Logistical challenges involved with issuing paper certificates by opting for an online Assessment solution which includes a digital micro-credentialing approach, where digital certificates or badges are issued in recognition of skills and knowledge gained takes this one step further. No more printing and posting!

One particular organisation have their own app, holding candidate’s eCerts (Digital Badges) to prove certification in the case of a security check. In this scenario, the traditional method was typically a crumpled paper certificate that easily counterfeited. The technology here facilitates ease for the learner to prove status and simplicity for the educator to be confident of the integrity of its certificated membership.

A common misconception is that online Assessment is only for bigger organisations holding large numbers of exams every day, but that is not the case. Size does not matter when it comes to using online Assessments as they can easily be adapted to work and scaled up easily if required.

Switching to online Assessment enables exams to be taken easily no matter the location – from the comfort of learners own home or at a testing facility.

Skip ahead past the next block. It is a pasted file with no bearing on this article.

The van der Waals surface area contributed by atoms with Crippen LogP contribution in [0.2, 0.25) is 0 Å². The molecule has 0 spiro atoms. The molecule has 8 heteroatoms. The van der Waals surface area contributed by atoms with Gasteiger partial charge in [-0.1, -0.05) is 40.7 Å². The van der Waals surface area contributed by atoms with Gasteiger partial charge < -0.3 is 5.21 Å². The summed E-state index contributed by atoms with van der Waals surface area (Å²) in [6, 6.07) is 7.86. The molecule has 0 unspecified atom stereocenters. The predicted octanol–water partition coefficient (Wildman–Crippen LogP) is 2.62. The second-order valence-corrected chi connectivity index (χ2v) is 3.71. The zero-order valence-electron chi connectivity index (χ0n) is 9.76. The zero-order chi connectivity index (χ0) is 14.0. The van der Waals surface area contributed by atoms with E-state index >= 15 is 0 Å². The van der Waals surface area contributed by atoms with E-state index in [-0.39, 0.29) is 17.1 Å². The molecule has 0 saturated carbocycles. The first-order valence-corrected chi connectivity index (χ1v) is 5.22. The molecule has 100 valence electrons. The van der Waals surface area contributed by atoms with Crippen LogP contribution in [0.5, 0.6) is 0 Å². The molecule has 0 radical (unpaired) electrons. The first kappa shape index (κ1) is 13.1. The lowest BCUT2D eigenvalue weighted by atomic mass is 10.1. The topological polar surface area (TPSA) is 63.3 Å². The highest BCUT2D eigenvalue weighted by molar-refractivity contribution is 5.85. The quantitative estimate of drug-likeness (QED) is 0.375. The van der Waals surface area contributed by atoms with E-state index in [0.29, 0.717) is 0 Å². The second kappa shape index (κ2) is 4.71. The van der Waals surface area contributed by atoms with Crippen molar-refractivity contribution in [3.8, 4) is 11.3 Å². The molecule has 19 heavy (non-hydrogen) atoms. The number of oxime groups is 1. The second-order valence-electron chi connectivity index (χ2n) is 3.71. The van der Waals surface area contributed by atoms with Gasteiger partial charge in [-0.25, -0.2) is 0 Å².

Latest technology means exams can be accessed via a mobile phone, tablet, or PC giving candidates the flexibility to use the device that is easiest for them or that best suits the assessment type.

The opportunity to go paperless, from printing to transportation, to traveling to and from exam locations means greatly reducing the carbon footprint.

Holding question banks, candidate details and much more can come with concerns regarding online security. A good vendor, and approved supplier on the G-Cloud will hold a Cyber Essentials Plus accreditation. This essentially means they are meeting the security requirements in keeping data safe and secure.

Quality vendors will be ‘white listed’ ready approved to provide into the local government network. They will likely work with local colleges, schools and health boards. These vendors provide support on the different privacy settings required to support learners under thresholds such as Under-13 particularly when it comes to accessing external links and connections.

Whilst security is a big aspect, one of the biggest barriers to learners and educators is fast, reliable internet connections

As the use of the Internet is exploding and everybody wants to connect to Wi-Fi, the reliability, security and level of performance can depreciate dramatically. In addition, if you are a mobile worker, how secure is the public Wi-Fi you are connecting to?